Stuck on standards?
When it was ISO, it wasn't a standard because it wasn't the W3C. When it is ECMA, it isn't a standard because it came from Microsoft.
The not so deep but ever abiding truth about standards is that either some group of self-selected companies and individuals are or are not making money applying technologies conforming to some standard or specification. The right or wrong of which organization produces the standard was forfeit with the rise of company-organized and pundit supported consortia such as the W3C. When these groups began to pillory existing organizations such as ISO and burgled the standards they had produced shifting both the center of standards activities by nations and the leadership in favor of the individuals so inclined by their own careers and goals, they derailed any chance that the Internet would evolve toward fairly constituted groups in favor of their own.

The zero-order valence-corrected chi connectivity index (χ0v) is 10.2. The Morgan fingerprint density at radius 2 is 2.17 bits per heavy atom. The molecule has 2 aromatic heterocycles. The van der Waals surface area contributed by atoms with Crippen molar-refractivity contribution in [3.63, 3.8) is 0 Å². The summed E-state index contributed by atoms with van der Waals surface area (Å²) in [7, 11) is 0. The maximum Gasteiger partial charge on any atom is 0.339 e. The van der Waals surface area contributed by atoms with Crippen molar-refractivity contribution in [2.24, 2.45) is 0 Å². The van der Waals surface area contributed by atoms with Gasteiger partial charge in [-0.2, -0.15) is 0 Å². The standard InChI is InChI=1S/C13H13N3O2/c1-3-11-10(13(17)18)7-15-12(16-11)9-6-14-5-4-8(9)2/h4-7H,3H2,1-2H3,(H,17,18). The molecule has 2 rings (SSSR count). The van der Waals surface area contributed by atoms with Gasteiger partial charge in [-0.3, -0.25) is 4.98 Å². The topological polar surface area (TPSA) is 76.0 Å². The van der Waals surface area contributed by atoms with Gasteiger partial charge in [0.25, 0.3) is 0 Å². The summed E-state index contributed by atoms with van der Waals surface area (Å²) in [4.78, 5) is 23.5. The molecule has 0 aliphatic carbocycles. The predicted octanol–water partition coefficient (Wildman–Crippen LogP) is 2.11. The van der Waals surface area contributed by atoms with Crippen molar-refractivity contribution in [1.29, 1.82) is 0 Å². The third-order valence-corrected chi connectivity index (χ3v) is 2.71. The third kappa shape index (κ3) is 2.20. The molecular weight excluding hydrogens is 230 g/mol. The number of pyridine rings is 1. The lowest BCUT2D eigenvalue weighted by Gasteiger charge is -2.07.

That set the rules by example and everything that has followed has followed predictably and logically from those examples.
So how does a company, agency or individual choose among the offerings of these more or less equal offerings? By doing what has been working successfully since HTML and its siblings were offered: select by the size of the following. If one is using Microsoft products and the majority of one's peers are using Microsoft, use the Microsoft specifications and standards. If one is using Sun products similarly, choose what Sun supports.
It quit being about fair and balanced for all parties when the XML Working Group and ERB blew off ISO in favor of their own self-selected parties. As the twig is bent, so grows the tree. Any XML can be transformed into any other XML with some degree of loss. That was the promise; this is the outcome.
Sad, but so. Quit whining about it.